El Chalten


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South America » Argentina » Santa Cruz » El Chaltén
March 29th 2013
Published: March 31st 2013
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El ChaltenEl ChaltenEl Chalten

WIth Mt Fitz Roy in the background
There is only the two of us now, as Mike ventured north yesterday. It was sad to see the final remnants of the group break up, but i have a feeling we will run into each other somewhere in the near future. The previous two days were very low key, recovering from the trek, getting a ridiculously large amount of clothes washed and sorting out travel arrangements. We did go out for a belated birthday dinner last night for mojo, at Afrigonia; i hybrid of Chilean & Zambian food. It was pricey, but for a special occasion and the food was exceptional. We shared an entree of Ceviche, each had an enormous slightly seared tuna steak (it was served in two pieces, each the size of my fist), and black bean panna cotta and a chocolate pudding, all washed down with a nice Chilean Sav Blanc.

We arrive in El Chalten at 9pm after leaving Puerto Natales at 8am, with a 4 hour lay over in El Calafate. The bus rides were not too bad. The first leg went quickly once we had passed through border control, and i slept most of the second leg thanks to a large pizza and a litre of Chop we had in El Calafate.

We are staying in a bit of a posh hotel, as it is the easter long weekend, and a popular time for the locals to holiday. Therefore it was really difficult to find accommodation anywhere, and the prices jacked up. We searched Ushuaia, Puerto Madryn and even El Calafate for reasonably priced accommodation, to no avail.

The next day is gorgeous, with not a cloud in the sky. We had been told that it can be hard to see the mountain peaks around El Chalten due to cloud, especially Mt Fitz Roy, but we are fortuitous today. The hotel does put on a continental buffet, so we really hook in and stuff ourselves as much as possible, as we only have a banana and 2 muesli bars each for lunch (to save some $$). We want to do a walk, and decide on the Laguna Torre walk , at 11km.

The track takes us over and down some smallish hills, with some summits offering great views to Mt Fitz Roy and the Cerro Torre range. A lot of the trees have turned a burnt red in preparation for winter and makes for a very pretty walk. There are supposedly wood peckers here, but like everywhere else in Patagonia, we have had no luck in spotting any, let alone hearing them tap tapping away. There is plenty of proof of their existence though, as there are massive holes (5 cm in diameter) pock marked over the trees like a bad case of acne.

We get to the Laguna Torre in good time, and are greeted with an impressive sight. The lagoon is full of icebergs of varying sizes, being fed by a glacier that weaves down the mountain range on the far side. The lagoon feeds the river Rio Fitz Roy, and i don't understand how it works, as the river is quite large and fairly fast flowing, but the lagoon quite small and the amount of ice melting not that significant...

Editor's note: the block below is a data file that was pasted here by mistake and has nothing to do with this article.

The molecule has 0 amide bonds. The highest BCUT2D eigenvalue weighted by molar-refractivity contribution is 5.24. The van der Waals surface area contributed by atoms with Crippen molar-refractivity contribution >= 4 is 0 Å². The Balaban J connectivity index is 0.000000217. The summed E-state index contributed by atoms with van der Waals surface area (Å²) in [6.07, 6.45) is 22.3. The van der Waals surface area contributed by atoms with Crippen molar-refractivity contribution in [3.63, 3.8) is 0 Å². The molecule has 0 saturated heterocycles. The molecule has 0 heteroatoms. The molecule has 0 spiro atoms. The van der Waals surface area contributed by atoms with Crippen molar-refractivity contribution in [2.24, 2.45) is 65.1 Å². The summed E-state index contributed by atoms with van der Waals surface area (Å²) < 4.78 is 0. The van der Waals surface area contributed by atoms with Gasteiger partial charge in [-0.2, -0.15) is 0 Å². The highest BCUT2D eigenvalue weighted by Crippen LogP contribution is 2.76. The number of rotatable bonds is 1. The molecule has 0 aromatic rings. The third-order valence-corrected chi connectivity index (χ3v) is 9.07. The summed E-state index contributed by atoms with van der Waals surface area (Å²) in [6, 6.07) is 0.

We have our lunch and decide to make tracks to another lookout for better views of Fitz Roy, but not long after we head off i feel a twang in my knee that is not good. They have been sore since TDP, and i am worried about doing some decent damage that could derail our trip. So, with a branch in one hand for support and at a pace half that of the way in, we trundle back to town. Taking an additional 1.5 hours to do the walk. A pain the arse for me, and also mojo who had been busting to go to the loo since lunch! Making our way down the last hill into town we can hear and see what we think is either a rodeo, or a horse sale. A temporary ring has been setup with some small grandstands, but most of the locals are perched on top of their trucks, peering over the fence. As we get closer we can see that it seems to involve a gaucho taking an unbroken horse from a yard and parading them around the ring. The commentator is very excited and numbers are rattled off, so we assume that the horses are for sale. The guacho's are dressed in very traditional garb, and it makes for a unique viewing experience. Arriving in town at 6pm, it is decided that the local microbrewery would be good for my knee, and for mojo's bladder.

Today is Easter Sunday, and it is a day of rest. We head out for a nice lunch at a steak house, a 300gm sirloin for mojo, and a 500gm T-bone for me. When we leave the restaurant mojo spots some condor's relatively close by soaring on the up drafts near the cliffs surrounding the town. They are still a good 200-300 metres away, but somewhat in range for some photo's, and some great viewing. It is very majestic the way that they effortless glide around and around and around.


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Mojo and IceMojo and Ice
Mojo and Ice

good name for a cocktail?


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